Tuesday, January 4, 2011


Tomorrow is the big day and I leave for France! I feel like since I decided to put my house on the market last March, I have been in a constant state of packing or unpacking and this experience will be no different! I am only taking one bag with me this time and leaving my other 5 bags in England! Funny that I spent all summer shopping for dress clothes and now I am pretty much only taking non-dress clothes to France. As I will be teaching English 15 hours per week, I have put together a VERY small collection of resources to bring with me as I plan to use my head, stuff in their house, and the good 'ole internet.
Four Cans of Baked Beans- a little heavy...

The family I am to live with is opening a bed and breakfast. I figure that since it is just across the English Channel from England, it might attract some English tourists...what do English tourists want when they go abroad (I just spent a week with them in Val d'Isère and saw that this was a choice for every breakfast)?? Baked beans for breakfast. So, this will be my first welcome gift- four cans of baked beans!

My one purchased resource....

In terms of planning for the family's lessons, I haven't really been able to do much quite yet. I feel like I must assess their current levels before I dive right in. And, my mom reminded me today that I used to work at a hotel (obviously, it had a huge impact on me since I didn't even remember until she said it!) and so I am hoping to have some good ideas about important English phrases and information to know for their bed and breakfast.

My French reading level is just lower than that of about a 12-year-old!

This book "Panther" by Carl Hiaasen was purchased at a bookstore in Val. He does write for adults, but this is not one of them. It has relatively simple vocabulary and as Mike said, pretty much lacks long passages of description and just focuses on action. Perfect for someone with a limited vocabulary! Maybe one of the kids will want to read it too? The mom of the family did say that the 12-year-old is a big reader! Maybe we can be in a book club of two!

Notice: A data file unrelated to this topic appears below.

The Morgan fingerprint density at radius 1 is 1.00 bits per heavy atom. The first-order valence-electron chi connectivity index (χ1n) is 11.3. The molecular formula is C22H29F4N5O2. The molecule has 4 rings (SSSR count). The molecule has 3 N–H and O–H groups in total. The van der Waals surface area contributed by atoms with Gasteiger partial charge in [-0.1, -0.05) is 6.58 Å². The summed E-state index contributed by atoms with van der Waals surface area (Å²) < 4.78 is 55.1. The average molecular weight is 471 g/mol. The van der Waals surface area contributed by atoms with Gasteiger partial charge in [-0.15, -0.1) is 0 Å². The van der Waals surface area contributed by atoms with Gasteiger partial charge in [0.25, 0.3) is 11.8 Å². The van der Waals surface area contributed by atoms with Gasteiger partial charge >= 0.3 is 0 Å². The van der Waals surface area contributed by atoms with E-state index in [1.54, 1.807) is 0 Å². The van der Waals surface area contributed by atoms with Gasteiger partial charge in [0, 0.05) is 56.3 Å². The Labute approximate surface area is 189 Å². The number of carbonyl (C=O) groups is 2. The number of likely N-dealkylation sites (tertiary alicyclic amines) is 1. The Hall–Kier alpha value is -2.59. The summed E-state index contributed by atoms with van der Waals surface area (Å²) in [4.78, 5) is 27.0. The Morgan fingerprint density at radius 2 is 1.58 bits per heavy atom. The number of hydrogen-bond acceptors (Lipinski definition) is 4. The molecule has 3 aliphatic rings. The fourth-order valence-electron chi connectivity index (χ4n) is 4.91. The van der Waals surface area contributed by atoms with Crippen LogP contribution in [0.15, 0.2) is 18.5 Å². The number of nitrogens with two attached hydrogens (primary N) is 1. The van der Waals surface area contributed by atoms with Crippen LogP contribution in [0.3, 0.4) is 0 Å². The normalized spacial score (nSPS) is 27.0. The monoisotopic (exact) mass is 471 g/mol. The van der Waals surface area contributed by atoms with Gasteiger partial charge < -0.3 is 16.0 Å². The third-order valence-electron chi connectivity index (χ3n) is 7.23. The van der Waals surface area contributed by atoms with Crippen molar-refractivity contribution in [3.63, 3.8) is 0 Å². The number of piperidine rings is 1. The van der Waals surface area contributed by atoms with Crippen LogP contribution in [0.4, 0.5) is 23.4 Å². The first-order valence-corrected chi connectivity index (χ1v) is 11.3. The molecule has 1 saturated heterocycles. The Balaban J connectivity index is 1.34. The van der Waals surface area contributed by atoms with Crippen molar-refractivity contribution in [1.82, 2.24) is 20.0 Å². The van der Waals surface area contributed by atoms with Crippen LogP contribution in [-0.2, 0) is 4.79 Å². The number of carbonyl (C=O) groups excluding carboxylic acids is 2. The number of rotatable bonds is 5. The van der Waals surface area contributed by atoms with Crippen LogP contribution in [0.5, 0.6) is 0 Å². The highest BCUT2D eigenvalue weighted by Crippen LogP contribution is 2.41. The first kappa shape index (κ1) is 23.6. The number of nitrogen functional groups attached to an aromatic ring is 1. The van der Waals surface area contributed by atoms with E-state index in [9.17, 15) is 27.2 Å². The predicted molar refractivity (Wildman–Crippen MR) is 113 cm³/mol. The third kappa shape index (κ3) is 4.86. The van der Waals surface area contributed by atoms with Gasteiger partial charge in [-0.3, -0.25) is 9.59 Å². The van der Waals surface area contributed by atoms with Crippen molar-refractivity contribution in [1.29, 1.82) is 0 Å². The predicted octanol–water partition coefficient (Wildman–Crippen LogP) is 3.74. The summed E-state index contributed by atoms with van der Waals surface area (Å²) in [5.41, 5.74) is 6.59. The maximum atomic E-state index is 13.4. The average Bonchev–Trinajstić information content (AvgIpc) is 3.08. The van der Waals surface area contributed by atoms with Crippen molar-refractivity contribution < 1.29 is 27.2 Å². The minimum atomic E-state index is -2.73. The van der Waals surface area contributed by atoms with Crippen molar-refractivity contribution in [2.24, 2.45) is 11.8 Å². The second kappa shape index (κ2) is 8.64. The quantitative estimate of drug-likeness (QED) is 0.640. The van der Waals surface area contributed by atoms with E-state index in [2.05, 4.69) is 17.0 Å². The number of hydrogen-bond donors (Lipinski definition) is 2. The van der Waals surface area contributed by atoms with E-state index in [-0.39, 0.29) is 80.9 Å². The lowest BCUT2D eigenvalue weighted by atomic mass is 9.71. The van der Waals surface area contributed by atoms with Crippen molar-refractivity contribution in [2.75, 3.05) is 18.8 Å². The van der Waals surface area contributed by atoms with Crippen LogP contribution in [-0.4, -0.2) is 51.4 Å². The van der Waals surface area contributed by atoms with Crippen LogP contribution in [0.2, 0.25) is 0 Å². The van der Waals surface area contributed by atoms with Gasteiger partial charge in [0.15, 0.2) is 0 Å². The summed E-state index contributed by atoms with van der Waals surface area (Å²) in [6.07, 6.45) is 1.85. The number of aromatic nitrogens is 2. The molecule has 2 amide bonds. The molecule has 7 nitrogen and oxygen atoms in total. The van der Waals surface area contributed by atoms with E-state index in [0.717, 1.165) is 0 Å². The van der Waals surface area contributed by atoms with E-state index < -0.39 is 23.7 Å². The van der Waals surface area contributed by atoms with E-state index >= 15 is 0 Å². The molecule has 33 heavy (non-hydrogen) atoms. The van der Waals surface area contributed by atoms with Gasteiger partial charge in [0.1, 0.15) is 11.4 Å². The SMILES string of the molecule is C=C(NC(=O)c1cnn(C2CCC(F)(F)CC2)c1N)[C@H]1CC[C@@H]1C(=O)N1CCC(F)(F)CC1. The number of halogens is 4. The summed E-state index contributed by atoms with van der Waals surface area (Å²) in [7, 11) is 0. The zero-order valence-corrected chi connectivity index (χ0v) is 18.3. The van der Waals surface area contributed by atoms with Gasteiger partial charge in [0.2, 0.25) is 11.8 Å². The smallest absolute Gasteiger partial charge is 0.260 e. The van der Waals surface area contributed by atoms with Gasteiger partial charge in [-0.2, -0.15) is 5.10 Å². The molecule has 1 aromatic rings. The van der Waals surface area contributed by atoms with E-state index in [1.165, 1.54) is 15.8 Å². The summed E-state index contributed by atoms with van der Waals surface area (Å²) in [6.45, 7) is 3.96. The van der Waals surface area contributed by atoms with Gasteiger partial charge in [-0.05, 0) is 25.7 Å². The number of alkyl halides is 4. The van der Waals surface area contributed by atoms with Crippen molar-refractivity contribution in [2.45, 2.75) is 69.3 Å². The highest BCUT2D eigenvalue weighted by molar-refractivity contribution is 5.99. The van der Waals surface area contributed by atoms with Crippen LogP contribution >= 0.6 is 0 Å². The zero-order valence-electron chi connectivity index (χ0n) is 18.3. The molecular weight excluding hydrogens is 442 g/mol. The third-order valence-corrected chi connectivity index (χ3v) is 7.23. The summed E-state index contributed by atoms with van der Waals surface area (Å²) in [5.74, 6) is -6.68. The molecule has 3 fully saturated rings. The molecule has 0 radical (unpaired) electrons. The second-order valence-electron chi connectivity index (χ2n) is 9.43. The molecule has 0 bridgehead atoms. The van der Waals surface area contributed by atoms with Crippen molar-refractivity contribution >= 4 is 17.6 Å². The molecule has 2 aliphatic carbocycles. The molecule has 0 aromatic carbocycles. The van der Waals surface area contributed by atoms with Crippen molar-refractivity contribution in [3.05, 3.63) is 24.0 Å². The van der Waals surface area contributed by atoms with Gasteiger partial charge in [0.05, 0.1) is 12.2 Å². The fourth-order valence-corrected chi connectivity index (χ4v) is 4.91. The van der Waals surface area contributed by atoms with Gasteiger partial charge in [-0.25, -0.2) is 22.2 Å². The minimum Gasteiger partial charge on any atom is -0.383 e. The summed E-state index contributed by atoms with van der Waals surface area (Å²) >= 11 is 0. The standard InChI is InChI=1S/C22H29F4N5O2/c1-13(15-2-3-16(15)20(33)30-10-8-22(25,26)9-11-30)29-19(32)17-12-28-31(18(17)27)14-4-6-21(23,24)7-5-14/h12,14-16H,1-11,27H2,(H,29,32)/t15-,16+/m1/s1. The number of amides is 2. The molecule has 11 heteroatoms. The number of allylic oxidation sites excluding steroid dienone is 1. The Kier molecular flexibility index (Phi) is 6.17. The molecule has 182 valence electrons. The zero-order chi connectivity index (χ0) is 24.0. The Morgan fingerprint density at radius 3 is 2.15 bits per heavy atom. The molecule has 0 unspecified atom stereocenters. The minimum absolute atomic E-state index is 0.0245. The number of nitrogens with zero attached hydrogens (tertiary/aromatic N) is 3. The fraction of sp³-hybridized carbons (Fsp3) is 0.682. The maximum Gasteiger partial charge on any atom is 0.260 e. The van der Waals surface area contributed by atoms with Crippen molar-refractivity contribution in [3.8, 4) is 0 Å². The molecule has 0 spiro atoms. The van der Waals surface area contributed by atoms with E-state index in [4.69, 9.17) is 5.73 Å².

Like I would go into any teaching situation without a set of Mr. Sketch markers!

The one idea I do have already is to label everything in the house with French/English labels, if the family will let me, that is. I think that while I am there, it would be really helpful for everyone if we got to see those labels every day!

Ah, Harry Potter. Fun to read in any language.

Maybe this could be another choice for our two person book club! I have learned (through inferring, I must say) that the word for owls in French is "les hiboux" which I did not know before reading this...it had never really come up in any of my French studies before. Weird.
French Screwball Ski Comedy from the 1970s

My English French teacher, Mike, got this for me for Christmas. It was filmed in Val d'Isère in the late 1970s (maybe my parents will be in the background from their trip) and it is just silly. Who doesn't love silly 70s ski movies? I'm taking it with me, because, why not?!?

So, I will post again when I get to France and get settled. I have a long journey tomorrow which I will repeat in two weeks time when I come back to Chesham/London for the international school job fair. Mama needs a job....I've spent the last week revising my resume and rewriting an old CBMS unit plan to reflect the principles of IB (that's International Baccalaureate for those out of the educational world) in hopes of selling myself to the prospective schools! Pretty much every single school coming to the fair uses an IB curriculum and so I have to prove that even though I've not taught an IB school before, I know what's up.

Au revoir, mes amis! À bientôt!

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